Bill to prevent transfer of sacred Apache land to mining company introduced in US House
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Bill to prevent transfer of sacred Apache land to mining company introduced in US House

US Rep. Raúl Grijalva (D-AZ) introduced legislation Monday to prevent the transfer of sacred Apache land to a copper mining company, offering permanent reassurance in a scenario that has posed a looming threat to the area since 2014.

Oak Flat, located in Arizona’s Tonto National Forest, is holy ground for the San Carlos Apaches, who come to pray and hold traditional ceremonies there. In 2014, the land was transferred to foreign mining company Resolution Copper in a last-minute addition to the 2015 defense budget bill. At the urging of the Trump administration, the environmental impact survey (EIS) was published ahead of schedule on January 15, triggering the land transfer. Apache Stronghold, a group of Natives and non-Native allies, filed an emergency lawsuit to contest the rushed process. President Joe Biden’s administration then withdrew the EIS, postponing the deal indefinitely.

Grijalva’s Save Oak Flat Act would repeal Section 3003 of the 2015 National Defense Authorization Act, which contains the clause granting the transfer. This bill cites several reasons for the land swap being invalid. For one, the deal was introduced twice as separate, independent legislation, and was rejected each time. There was also not enough time to propose an amendment to remove Section 3003.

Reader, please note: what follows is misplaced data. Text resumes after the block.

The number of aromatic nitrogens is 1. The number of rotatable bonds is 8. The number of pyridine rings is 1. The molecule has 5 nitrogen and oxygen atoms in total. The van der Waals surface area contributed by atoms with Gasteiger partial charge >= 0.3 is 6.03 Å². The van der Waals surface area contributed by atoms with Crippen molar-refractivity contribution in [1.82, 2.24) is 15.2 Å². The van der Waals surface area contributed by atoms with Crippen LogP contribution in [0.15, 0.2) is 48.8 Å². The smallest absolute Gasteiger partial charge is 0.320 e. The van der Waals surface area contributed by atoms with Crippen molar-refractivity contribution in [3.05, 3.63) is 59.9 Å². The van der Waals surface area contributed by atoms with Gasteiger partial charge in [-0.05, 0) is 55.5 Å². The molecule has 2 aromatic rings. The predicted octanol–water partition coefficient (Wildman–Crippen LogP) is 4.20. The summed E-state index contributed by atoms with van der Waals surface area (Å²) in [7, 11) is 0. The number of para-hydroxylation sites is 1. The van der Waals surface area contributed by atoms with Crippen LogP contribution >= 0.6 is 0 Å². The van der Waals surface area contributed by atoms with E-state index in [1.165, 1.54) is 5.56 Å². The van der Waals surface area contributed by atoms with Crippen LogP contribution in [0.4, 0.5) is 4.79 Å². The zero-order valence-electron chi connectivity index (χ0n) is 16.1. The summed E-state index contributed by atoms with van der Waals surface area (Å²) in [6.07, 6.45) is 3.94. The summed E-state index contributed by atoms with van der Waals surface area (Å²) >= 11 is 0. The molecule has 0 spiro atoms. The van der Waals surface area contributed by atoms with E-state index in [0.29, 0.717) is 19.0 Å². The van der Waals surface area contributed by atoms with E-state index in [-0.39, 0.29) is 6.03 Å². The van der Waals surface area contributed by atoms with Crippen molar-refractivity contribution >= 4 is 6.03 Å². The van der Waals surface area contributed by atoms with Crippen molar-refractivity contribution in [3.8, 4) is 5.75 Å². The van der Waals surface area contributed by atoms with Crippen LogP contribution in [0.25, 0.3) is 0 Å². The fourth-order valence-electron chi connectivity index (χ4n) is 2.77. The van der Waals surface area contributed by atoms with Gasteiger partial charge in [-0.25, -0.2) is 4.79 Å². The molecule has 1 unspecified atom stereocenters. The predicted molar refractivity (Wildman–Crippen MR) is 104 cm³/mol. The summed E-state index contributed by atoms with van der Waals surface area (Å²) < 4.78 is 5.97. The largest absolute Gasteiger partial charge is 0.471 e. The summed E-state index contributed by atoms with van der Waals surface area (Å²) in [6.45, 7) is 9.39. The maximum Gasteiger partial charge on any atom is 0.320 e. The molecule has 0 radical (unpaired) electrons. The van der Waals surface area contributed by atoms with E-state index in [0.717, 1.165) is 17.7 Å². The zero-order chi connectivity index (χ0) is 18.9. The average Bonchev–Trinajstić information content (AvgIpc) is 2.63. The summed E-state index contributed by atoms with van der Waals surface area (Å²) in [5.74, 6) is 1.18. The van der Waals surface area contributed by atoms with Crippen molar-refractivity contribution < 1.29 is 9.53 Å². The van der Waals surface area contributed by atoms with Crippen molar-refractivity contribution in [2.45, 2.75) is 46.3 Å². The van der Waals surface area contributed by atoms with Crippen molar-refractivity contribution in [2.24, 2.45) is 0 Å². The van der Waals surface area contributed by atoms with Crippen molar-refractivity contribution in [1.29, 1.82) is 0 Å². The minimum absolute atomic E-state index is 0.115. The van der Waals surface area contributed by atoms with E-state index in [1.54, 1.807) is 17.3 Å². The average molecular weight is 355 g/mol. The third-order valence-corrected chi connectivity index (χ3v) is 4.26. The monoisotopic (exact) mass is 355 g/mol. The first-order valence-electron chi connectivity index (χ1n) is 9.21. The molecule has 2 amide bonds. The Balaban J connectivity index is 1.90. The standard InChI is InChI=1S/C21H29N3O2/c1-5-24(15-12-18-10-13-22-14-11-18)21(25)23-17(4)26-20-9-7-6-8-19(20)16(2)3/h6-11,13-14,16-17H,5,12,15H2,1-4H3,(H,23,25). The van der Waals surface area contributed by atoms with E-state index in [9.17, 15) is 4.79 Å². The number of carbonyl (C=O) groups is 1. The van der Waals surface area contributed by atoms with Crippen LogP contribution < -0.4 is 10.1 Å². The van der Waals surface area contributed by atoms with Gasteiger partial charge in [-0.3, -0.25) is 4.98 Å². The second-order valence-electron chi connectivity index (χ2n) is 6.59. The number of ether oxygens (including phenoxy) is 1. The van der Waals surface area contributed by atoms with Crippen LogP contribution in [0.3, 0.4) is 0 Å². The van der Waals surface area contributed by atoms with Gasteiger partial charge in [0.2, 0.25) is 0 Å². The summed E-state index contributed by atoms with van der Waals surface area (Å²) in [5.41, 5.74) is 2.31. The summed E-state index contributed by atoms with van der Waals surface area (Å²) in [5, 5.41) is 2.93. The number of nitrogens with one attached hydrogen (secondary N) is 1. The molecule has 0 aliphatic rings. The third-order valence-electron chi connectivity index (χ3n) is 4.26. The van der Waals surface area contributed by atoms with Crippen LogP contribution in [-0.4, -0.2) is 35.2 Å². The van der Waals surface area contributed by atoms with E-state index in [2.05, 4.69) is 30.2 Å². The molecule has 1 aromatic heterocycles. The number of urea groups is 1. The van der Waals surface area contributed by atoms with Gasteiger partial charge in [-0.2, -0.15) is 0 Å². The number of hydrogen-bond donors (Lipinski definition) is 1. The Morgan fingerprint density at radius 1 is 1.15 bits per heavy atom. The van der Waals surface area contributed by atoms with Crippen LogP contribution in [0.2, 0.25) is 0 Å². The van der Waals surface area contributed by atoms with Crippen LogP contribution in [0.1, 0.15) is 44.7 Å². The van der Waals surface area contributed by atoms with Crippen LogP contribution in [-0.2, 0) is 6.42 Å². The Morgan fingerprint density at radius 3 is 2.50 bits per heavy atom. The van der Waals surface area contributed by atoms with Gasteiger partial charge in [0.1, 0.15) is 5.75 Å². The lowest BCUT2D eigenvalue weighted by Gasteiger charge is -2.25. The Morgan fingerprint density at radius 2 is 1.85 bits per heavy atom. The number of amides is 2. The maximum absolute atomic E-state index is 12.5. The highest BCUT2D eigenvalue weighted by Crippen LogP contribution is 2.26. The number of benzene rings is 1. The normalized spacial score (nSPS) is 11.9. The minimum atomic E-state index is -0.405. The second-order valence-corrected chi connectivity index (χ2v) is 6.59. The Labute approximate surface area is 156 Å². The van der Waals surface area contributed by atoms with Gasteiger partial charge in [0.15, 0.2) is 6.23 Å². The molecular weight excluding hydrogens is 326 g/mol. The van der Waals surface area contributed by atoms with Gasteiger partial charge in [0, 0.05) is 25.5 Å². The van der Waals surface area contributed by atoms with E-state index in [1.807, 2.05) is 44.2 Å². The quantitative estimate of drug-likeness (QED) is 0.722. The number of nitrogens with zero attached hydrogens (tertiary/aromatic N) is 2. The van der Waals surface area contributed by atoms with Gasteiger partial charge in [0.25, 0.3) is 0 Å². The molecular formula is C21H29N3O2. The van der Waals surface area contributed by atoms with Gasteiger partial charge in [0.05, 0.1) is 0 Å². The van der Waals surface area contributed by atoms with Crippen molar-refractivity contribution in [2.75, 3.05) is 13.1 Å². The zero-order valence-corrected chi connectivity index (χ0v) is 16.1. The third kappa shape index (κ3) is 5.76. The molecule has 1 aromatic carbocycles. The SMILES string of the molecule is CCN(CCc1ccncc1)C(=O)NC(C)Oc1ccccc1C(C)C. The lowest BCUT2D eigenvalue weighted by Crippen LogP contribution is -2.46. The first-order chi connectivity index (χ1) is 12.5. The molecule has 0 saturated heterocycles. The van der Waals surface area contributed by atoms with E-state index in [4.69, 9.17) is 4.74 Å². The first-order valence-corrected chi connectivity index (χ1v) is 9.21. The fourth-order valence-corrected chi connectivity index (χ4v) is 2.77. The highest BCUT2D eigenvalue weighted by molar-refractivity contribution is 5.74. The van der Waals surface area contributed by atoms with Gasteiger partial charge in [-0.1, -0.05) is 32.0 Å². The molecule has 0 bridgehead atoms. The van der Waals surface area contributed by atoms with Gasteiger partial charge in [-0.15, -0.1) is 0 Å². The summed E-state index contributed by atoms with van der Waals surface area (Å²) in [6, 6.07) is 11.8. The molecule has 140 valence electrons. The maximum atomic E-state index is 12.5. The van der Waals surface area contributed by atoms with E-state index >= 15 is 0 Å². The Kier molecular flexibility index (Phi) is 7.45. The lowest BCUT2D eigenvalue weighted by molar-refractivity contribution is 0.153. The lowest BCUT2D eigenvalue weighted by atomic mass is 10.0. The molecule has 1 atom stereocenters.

The bill also notes that the deal allegedly violates the trust responsibility agreement between indigenous nations and the federal government, which requires the federal government to meaningfully consult with affected tribes before making decisions that impact them. Additionally, it also creates an impermissible scheme that allows a potentially destructive project to go ahead regardless of the outcome of the EIS and negotiations with affected communities.

If passed, this legislation would save Oak Flat from irreparable damage. Resolution Copper plans to use a technique called block caving that hollows out land deep under the ground, eventually causing the entire site to collapse in on itself. The mining process would also produce toxic waste that could contaminate nearby land and water sources.

Sen. Bernie Sanders (D-VT), author of the Senate companion bill, said, “It is wrong that a backroom deal in Washington could lead to the destruction of a sacred area that is so important to so many. We must defend the hundreds of thousands of Americans who are standing in opposition to this giveaway of our natural resources to foreign corporations.”